Zimbabwe's finance minister made a startling admission to reporters in Harare on Tuesday, according to multiple reports.
"Last week when we paid civil servants there was $217 in government coffers," Finance Minister Tendai Biti said, according to The Telegraph. "The government finances are in paralysis state at the present moment."
That last admission was an understatement not because of his assessment of paralysis, but because he implied the problem is only a recent one.
The country that was once considered southern Africa's "breadbasket" for its fertile lands and rich mineral deposits has been experiencing slow but certain ruin due to more than three decades of largely despotic rule by President Robert Mugabe.
While he allegedly shares power Morgan Tsvangirai as part of an international agreement stemming from a 2008 political crisis, few international observers believe Mugabe is not the man in charge.
Last year, Finance Minister Biti complained that government coffers had not received the promised $600 million in diamond revenues from a recently discovered rich deposit. Biti said that only one-fourth of that pledge has been received.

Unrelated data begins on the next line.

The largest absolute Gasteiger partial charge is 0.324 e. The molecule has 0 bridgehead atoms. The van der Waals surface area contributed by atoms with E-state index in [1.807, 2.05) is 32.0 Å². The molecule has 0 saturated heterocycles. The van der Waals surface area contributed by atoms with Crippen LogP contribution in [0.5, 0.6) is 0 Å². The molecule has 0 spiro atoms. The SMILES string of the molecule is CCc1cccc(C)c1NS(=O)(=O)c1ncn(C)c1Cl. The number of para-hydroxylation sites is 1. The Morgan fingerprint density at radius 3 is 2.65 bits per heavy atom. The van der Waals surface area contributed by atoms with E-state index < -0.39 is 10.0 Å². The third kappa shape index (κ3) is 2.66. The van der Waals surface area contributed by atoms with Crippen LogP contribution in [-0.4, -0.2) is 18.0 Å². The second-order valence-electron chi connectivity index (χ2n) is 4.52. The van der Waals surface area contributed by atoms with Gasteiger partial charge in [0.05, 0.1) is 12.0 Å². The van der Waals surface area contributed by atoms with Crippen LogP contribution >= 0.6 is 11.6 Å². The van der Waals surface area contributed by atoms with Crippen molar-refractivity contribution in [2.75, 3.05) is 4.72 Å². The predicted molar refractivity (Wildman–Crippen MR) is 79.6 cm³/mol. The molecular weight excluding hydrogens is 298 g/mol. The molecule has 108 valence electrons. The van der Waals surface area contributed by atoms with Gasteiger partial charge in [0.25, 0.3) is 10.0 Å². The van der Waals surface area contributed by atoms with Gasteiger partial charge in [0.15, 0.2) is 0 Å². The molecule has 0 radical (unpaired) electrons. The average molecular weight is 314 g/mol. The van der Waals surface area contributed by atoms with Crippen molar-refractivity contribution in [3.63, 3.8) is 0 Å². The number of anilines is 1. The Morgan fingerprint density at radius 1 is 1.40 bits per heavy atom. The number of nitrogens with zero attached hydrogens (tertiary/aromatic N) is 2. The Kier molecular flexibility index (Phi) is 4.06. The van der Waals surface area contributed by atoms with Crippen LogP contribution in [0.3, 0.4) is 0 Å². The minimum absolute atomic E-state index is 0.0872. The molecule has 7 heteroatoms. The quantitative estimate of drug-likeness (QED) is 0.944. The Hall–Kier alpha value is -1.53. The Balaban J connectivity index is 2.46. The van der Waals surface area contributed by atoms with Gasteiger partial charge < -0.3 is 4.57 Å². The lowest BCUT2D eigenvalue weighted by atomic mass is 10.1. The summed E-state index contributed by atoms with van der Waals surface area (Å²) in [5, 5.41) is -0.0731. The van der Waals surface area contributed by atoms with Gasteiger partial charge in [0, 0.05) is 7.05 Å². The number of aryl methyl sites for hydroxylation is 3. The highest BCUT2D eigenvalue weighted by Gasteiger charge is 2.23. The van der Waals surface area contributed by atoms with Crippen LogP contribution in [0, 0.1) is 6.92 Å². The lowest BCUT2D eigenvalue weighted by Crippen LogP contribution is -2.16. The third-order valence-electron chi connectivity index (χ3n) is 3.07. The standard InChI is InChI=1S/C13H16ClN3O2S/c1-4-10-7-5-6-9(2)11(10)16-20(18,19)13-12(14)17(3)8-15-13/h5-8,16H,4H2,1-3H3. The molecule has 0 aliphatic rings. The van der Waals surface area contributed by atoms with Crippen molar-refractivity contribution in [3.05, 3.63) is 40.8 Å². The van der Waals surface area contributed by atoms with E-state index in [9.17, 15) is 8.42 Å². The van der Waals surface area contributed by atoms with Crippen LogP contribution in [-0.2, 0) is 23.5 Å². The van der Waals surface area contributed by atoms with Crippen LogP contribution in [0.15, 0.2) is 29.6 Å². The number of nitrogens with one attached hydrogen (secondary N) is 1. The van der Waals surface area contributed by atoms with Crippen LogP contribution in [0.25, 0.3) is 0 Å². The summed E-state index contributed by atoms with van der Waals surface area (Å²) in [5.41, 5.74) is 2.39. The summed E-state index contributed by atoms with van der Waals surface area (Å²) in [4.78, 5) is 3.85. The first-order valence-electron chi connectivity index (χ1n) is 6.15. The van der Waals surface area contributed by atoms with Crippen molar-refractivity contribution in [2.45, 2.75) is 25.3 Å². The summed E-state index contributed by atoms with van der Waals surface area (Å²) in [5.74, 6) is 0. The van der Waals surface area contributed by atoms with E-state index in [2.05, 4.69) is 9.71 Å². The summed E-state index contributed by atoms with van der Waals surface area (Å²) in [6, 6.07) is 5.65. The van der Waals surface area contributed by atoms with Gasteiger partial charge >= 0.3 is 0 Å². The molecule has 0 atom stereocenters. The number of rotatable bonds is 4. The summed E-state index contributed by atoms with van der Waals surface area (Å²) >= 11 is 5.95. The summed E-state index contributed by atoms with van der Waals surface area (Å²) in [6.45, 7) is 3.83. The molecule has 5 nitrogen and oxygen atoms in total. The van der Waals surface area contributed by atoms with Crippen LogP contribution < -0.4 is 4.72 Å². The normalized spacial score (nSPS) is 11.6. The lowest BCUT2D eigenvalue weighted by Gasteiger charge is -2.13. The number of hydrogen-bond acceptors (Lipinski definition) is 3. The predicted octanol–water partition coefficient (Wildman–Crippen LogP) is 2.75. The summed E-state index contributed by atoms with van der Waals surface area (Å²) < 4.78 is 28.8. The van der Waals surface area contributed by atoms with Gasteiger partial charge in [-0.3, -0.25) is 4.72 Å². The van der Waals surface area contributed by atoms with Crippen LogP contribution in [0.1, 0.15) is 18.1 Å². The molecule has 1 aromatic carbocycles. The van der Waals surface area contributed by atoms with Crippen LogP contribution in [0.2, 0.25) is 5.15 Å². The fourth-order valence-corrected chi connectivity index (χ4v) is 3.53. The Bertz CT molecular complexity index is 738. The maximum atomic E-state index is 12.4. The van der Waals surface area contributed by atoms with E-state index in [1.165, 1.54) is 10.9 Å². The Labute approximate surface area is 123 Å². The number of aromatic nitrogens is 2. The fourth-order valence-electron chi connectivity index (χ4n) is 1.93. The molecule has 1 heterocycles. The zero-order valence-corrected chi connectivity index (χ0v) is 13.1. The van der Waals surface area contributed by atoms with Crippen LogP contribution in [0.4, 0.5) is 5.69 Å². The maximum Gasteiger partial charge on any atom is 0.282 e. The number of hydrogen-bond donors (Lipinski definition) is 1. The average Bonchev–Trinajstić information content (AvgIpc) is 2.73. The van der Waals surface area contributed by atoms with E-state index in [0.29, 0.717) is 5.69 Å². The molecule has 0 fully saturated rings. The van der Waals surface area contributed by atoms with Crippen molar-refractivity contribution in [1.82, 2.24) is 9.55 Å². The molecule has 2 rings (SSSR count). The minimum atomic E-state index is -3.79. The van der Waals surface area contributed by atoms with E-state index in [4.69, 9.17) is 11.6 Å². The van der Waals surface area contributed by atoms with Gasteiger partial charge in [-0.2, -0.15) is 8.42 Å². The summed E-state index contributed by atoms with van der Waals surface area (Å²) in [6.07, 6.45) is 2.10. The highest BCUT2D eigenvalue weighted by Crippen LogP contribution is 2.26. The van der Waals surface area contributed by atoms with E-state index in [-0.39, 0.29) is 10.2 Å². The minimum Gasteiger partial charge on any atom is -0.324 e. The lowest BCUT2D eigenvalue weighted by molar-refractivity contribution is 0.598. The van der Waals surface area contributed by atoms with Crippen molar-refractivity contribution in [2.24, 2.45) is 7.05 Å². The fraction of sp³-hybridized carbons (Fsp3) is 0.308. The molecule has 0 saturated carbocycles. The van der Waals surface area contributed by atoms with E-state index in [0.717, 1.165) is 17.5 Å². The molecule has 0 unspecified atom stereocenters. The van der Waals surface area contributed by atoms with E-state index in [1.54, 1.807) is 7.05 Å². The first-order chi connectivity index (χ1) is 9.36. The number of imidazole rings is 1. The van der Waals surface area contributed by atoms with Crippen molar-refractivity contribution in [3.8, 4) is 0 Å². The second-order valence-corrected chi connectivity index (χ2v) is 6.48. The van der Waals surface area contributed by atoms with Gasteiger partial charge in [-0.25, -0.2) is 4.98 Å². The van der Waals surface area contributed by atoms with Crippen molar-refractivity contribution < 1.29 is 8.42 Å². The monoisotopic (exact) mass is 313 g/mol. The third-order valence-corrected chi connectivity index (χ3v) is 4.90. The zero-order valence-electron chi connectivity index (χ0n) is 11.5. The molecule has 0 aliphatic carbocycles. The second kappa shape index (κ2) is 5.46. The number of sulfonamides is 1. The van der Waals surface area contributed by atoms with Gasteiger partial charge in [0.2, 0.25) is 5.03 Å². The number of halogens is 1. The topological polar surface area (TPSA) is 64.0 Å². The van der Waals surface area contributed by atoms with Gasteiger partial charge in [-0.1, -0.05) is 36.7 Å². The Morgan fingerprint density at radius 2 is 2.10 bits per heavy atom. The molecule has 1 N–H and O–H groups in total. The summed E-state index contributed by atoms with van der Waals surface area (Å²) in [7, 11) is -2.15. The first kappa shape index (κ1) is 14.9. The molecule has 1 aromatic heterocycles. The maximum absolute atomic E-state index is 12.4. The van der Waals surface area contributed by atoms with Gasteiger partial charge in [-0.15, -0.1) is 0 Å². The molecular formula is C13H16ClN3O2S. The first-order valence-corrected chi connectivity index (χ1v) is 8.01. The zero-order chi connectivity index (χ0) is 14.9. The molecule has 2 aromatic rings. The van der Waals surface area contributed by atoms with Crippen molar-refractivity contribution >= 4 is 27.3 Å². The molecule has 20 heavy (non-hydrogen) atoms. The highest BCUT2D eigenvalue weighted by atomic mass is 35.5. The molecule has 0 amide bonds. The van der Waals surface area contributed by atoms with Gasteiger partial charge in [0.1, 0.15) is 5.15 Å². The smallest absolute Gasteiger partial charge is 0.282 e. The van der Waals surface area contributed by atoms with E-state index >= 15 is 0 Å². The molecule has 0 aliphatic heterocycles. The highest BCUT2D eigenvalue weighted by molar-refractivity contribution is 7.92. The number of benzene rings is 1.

Overall, at least $2 billion worth of diamonds have been stolen from Zimbabwe's eastern diamond fields and have enriched Mugabe's ruling circle, international gem dealers and criminals, according to an organization leading the campaign against conflict diamonds.
In addition to the lost mineral wealth, about a decade ago Mugabe began a program of seizing farm land from white land owners and handing it over to black tenants, many of whom are either cronies of his or are in his party. That policy has, to say the least, done little to improve Zimbabwe's rich agrarian heritage and economy.
The U.N. has said Zimbabwe will require at least $131 million in aid this year, the bulk for food assistance after a failed farming season left nearly 1.7 million people facing hunger, the Guardian reports.
Adding to the woes of the country is the fact that there are supposed to be elections this year. For most democratic states, that is good news -- a welcome chance to purge government of bad actors. However, if history is a guide, Zimbabwe will be beset with waves of violence, hunger, and the flight of thousands of refugees.
Writing in an op-ed for The Guardian, human rights lawyer Dewa Mavhinga said: "There is little point in holding elections that, in essence, will be without choice, and that can only result in another round of bloodshed and destruction."